Orson Scott Card Pens Editorial Supporting Controversial "Pro-Marriage" Amendment
Orson Scott Card, author of the critically acclaimed science fiction novels Ender’s Game, Speaker for the Dead, Ender’s Shadow, and several others, is no stranger to controversy. A direct descendant of Brigham Young, Card is an outspoken member of the Church of Jesus Christ of Latter Day Saints, and has expressed views in a Greensboro Rhinoceros Times editorial column that have been less than popular with great chunks of his fan base. As far back as 1990, the author has been openly critical of homosexuality and the gay rights movement, arguing then that laws banning homosexual behavior should remain on the books. In 2004, he spoke up against gay rights once more, writing, in an essay entitled Homosexual ‘Marriage’ and Civilization, that:
The dark secret of homosexual society—the one that dares not speak its name—is how many homosexuals first entered into that world through a disturbing seduction or rape or molestation or abuse, and how many of them yearn to get out of the homosexual community and live normally.
Last Thursday, Card once again jumped into the fray of sexual politics, and penned a new column, What Right is Really at Stake?, a direct response to opponents of North Carolina’s proposed Amendment One, which would legally ban gay marriage, civil unions, and domestic partnerships in the state (votes are being cast today). In the writing, Card attacks the left for what he sees as a war on traditional family values, and characterizes gay rights as not only unnecessary, but actively harmful towards children and society at large:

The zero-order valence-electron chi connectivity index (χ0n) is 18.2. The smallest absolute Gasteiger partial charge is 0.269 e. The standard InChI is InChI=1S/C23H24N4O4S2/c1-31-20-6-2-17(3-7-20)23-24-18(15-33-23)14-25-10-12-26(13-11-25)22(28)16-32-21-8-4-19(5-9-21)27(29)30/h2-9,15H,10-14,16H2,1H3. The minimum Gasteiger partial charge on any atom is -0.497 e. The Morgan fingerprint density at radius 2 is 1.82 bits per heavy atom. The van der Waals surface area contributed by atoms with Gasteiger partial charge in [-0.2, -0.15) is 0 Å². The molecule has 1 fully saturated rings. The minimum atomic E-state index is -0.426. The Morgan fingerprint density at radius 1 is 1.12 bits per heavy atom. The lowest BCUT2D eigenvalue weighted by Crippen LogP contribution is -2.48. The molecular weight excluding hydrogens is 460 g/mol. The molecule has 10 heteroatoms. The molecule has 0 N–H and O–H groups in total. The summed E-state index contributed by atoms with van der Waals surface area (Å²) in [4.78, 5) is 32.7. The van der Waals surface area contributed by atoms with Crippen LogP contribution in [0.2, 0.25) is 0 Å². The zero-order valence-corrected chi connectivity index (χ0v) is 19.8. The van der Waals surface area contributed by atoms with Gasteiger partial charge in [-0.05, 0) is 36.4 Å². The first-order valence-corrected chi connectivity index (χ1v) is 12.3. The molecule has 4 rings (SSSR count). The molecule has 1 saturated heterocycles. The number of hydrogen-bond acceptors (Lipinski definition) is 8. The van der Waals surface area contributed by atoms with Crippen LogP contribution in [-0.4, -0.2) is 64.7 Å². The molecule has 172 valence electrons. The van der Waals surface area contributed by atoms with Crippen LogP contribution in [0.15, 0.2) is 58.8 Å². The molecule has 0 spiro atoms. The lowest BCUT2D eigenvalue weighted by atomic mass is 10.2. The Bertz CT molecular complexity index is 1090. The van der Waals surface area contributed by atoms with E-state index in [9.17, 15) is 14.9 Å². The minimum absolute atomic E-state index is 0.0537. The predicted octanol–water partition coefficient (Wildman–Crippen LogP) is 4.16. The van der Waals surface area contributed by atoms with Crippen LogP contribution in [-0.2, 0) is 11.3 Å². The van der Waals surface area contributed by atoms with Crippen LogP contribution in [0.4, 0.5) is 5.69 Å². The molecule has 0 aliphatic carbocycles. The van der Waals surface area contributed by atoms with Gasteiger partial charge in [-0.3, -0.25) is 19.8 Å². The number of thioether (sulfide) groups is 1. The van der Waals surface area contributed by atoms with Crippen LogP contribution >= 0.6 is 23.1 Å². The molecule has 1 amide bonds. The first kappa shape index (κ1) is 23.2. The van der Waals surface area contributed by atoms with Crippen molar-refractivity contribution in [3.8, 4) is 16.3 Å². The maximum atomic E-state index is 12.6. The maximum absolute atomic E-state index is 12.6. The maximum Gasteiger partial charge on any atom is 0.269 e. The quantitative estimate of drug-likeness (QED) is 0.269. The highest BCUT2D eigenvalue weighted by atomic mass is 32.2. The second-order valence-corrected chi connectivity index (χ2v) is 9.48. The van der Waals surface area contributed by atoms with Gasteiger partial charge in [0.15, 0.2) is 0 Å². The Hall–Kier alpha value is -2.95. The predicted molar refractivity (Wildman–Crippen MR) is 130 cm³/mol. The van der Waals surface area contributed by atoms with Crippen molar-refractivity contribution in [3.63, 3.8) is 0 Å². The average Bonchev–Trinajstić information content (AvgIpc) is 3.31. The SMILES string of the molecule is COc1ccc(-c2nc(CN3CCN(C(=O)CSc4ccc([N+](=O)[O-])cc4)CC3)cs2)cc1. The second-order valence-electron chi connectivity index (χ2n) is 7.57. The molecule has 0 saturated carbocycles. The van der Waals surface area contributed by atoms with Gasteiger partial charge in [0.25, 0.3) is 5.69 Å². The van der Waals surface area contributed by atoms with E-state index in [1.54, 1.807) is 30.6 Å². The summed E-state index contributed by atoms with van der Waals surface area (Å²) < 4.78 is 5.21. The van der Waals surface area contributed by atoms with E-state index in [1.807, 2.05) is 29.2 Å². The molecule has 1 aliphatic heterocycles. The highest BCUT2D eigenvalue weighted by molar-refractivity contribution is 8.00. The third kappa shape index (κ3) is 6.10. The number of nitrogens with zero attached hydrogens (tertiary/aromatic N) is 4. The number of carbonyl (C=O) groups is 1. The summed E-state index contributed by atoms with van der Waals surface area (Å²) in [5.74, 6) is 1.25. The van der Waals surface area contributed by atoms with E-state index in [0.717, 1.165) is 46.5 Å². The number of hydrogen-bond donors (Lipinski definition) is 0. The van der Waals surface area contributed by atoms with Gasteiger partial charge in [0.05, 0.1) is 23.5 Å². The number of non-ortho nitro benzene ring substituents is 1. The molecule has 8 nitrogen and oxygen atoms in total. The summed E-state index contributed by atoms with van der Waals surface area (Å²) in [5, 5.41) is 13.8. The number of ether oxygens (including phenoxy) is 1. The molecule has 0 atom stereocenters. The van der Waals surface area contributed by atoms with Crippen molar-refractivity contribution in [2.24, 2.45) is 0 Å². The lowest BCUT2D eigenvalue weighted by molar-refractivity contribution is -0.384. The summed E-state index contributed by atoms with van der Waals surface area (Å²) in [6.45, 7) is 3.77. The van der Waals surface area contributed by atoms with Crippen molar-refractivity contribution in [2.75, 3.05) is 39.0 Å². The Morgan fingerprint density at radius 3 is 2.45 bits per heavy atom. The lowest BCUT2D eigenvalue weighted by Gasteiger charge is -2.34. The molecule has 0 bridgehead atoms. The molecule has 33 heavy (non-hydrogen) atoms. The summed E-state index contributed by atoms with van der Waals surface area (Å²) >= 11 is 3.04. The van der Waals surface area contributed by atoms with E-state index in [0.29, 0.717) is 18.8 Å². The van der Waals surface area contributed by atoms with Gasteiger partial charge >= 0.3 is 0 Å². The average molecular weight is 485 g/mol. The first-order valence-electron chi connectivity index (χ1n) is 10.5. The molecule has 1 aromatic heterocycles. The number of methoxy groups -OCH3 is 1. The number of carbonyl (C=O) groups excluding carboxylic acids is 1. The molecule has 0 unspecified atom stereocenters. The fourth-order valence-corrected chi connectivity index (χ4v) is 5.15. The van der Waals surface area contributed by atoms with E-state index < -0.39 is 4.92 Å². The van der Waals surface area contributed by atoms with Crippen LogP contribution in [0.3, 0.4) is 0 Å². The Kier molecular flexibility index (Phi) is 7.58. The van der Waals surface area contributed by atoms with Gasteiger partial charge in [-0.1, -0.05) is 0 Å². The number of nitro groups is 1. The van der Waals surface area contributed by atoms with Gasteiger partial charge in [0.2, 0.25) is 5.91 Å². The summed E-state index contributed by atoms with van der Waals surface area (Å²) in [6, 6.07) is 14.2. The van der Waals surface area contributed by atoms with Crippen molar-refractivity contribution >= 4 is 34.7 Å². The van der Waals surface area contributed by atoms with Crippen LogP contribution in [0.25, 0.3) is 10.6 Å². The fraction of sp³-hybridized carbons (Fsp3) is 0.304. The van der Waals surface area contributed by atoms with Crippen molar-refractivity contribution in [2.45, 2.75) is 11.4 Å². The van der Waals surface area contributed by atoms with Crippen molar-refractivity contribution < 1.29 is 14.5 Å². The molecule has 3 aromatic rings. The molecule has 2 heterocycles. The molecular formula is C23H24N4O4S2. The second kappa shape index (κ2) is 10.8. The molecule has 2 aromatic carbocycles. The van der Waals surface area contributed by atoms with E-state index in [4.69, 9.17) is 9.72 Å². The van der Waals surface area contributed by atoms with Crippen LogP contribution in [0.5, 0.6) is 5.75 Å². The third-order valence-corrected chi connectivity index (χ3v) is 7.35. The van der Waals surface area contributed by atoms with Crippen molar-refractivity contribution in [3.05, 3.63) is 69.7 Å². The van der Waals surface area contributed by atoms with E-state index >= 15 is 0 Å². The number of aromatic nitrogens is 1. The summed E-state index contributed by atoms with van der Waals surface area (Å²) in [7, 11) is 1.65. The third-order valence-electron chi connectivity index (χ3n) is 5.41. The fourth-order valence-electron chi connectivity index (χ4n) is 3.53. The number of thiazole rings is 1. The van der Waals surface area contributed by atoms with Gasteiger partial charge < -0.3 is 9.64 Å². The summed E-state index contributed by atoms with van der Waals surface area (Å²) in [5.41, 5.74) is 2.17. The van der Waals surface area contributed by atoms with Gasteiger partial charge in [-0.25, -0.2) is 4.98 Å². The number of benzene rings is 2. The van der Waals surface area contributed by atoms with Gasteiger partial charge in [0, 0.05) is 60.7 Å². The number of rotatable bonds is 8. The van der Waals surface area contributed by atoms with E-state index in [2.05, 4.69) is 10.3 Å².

There are no laws left standing that discriminate against gay couples. They can visit each other in the hospital. They can benefit from each others insurance…once [the left] legalizes gay marriages, it will be the bludgeon they use to make sure it becomes illegal to teach traditional values in the schools.
Card goes on to dismiss the commonly accepted opinion that homosexuality is an inborn, possibly genetic trait as junk science with no basis in reality. He concludes with the following assertion:
[The amendment] is a vote for freedom of religion—the only right that is in serious danger in America today.
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